Podcast: Susan Patrick on Transforming Education Systems for Equitable High-Quality Learning

For almost two decades, iNACOL (@nacol) has been a leading education advocacy organization. They promote better policies and practices to advance powerful, personalized, learner-centered experiences.

Founded to support online learning teachers and providers, iNACOL added a focus on personalized learning ten years ago. They have also been the leading advocate for competency-based education with great resources on CompetencyWorks.

“iNACOL drives the transformation of education systems and accelerates the advancement of breakthrough policies and practices to ensure high-quality learning for all,” said CEO Susan Patrick (@susandpatrick).

Ten years ago, Patrick built a partnership with Andy Calkins to support Next Generation Learning Challenges. The result was more than 150 new and transformed schools across the country.

A 2016 Eisenhower Fellowship provided Patrick the opportunity to study how world-class expectations and balanced policy models in Australia and New Zealand were promoting equitable outcomes. The experience updated her sense of what is possible and provided a global view of trends in learning.

5 Global Trends

In our conversation, Patrick outlined five global trends in learning:

1. Ensuring education systems are fit for purpose. Education systems should be “fit for purpose,” preparing youth to contribute to an open, healthy and just society.

Compared to other OECD countries, Patrick sees many states and systems “just tweaking the old system,” and “missing the long game.”

Community conversations are the first step for a system fit for purpose. Patrick appreciates the hundreds of communities that have updated their graduate profiles and continue to explore what’s needed in order to ensure that every student has the necessary models and skills.

As the population becomes more multicultural, Patrick said, “We need to keep asking– how do we design a system fit for the world we live in?”

2. Modernizing educator workforce and professional learning. As school systems around the world develop more learner-centered models, it’s critical to build educator capacity. “Everybody learning as they build these new designs,” said Patrick.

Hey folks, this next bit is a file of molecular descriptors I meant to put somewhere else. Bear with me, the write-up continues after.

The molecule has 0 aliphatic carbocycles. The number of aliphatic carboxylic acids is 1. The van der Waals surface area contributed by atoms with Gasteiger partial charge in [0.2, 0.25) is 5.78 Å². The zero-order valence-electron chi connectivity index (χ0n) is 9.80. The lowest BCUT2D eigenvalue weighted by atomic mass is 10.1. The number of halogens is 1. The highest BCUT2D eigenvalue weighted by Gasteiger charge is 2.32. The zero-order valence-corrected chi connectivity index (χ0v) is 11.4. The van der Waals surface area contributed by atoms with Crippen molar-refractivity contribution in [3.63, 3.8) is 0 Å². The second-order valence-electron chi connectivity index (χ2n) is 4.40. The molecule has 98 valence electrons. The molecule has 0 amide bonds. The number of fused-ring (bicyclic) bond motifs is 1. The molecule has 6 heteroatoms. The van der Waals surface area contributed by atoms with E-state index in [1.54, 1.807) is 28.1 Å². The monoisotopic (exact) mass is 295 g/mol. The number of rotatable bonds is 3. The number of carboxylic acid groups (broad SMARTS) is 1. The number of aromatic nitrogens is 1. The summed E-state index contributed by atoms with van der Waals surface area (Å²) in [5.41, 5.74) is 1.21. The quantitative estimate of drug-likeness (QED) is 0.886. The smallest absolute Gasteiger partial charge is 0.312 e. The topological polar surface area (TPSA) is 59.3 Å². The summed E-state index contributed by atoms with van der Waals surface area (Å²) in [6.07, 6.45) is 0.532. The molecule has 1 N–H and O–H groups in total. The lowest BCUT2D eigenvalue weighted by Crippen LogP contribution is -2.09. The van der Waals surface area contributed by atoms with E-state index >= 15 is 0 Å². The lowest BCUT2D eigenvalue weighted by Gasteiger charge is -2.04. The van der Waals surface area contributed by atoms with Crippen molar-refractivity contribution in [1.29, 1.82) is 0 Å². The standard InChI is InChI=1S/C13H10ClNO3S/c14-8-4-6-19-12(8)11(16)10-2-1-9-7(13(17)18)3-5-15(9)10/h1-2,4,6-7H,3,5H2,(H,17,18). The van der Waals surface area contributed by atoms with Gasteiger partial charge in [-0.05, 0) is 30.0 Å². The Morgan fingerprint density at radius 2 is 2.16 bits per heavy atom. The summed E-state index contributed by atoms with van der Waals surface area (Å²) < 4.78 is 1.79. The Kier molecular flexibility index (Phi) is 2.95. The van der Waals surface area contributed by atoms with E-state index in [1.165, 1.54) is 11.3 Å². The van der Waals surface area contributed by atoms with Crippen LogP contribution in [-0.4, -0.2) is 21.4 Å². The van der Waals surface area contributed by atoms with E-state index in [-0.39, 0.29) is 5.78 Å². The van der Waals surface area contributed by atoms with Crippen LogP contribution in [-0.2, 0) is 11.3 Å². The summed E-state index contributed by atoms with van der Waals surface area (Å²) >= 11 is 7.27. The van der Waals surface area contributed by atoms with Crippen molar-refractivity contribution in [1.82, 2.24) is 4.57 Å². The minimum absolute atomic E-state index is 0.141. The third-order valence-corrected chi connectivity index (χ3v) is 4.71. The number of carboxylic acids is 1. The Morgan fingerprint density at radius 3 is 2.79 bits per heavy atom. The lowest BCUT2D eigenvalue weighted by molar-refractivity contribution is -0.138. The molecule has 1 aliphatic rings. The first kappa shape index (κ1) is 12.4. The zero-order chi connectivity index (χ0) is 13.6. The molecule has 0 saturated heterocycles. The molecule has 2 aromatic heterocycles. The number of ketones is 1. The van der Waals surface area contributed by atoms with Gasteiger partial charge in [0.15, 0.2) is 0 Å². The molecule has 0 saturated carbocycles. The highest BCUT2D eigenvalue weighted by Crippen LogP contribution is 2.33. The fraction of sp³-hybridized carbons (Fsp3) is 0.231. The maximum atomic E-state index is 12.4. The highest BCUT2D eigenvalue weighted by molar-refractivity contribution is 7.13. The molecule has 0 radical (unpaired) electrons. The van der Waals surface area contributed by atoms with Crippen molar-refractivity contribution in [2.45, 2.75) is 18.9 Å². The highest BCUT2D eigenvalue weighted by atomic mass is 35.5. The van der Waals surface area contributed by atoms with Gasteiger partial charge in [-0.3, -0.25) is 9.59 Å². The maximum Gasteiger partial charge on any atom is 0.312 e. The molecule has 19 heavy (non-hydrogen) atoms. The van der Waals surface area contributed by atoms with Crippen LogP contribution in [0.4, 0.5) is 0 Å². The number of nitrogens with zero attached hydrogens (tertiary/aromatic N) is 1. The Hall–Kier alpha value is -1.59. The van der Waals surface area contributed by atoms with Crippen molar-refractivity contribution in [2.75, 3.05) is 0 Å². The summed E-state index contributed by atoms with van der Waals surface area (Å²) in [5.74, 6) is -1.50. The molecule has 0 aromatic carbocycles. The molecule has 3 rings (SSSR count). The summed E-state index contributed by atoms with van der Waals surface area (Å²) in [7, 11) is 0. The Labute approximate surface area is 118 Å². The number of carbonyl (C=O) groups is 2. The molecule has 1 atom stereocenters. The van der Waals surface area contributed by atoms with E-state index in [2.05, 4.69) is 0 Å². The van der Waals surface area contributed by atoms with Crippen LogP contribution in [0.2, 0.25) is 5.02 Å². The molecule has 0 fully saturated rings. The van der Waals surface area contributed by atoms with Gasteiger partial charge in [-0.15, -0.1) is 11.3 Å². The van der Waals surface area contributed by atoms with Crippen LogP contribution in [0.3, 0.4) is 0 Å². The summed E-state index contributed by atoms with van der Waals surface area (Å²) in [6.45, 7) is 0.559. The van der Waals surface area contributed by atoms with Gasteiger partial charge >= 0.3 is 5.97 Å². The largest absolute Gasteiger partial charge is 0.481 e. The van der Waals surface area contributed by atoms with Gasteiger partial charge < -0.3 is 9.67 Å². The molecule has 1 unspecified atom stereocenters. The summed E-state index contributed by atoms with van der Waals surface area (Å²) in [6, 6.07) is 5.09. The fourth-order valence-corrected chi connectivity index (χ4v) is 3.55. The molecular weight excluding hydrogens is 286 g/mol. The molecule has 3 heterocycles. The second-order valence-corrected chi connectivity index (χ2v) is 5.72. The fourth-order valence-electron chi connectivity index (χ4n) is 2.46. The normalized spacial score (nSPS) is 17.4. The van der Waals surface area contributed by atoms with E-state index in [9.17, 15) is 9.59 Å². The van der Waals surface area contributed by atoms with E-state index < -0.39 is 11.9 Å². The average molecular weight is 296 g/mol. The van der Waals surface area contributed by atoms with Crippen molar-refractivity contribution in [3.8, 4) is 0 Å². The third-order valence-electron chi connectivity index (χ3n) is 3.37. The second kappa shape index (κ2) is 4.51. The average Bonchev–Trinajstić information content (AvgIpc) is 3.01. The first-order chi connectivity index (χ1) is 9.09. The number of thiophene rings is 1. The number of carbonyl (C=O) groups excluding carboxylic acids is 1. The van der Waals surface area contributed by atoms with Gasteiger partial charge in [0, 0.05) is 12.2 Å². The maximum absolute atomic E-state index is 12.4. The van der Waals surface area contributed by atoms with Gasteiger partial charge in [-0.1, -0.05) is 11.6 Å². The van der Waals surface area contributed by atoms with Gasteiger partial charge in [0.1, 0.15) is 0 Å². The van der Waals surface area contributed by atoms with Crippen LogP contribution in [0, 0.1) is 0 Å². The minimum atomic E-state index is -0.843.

iNACOL summarized this trend in 2018 report, Moving Toward Mastery, that describes a teaching profession that is equity-oriented, learning-centered and lifelong.

A growing number of districts are using microcredentials to make professional learning more personalized and competency-based. Kettle Moraine, working with Digital Promise, has been a leader in microcredentials.

3. Innovating education for equity, prioritizing diversity, equity and inclusion. Equity is the organizational driver and the fundamental moral purpose at iNACOL. Patrick is pleased to see inclusion and equity surfacing as a global priority in schools and in society.

“We have to disrupt the structural inequities we’ve inherited,” said Patrick. “Transformation requires that we ask what practices, structure, and pedagogy support high quality learning for all students.”

Environments that have rapidly changed to be more equitable are more focused on the whole child and are building knowledge and skills that are more well rounded. They hold the same high expectations for all students and use more robust evidence-based on student work.

Despite progress on equity, Patrick said in most of our schools the demographics of the teacher workforce still doesn’t reflect the diversity of our youth.

4. Aligning pathways from early childhood, K-12, college and workforce. With the goal of “aligned lifelong learning systems,” Patrick said coherent pathways for learners start with a profile of a graduate like the ones Virginia and South Carolina have created.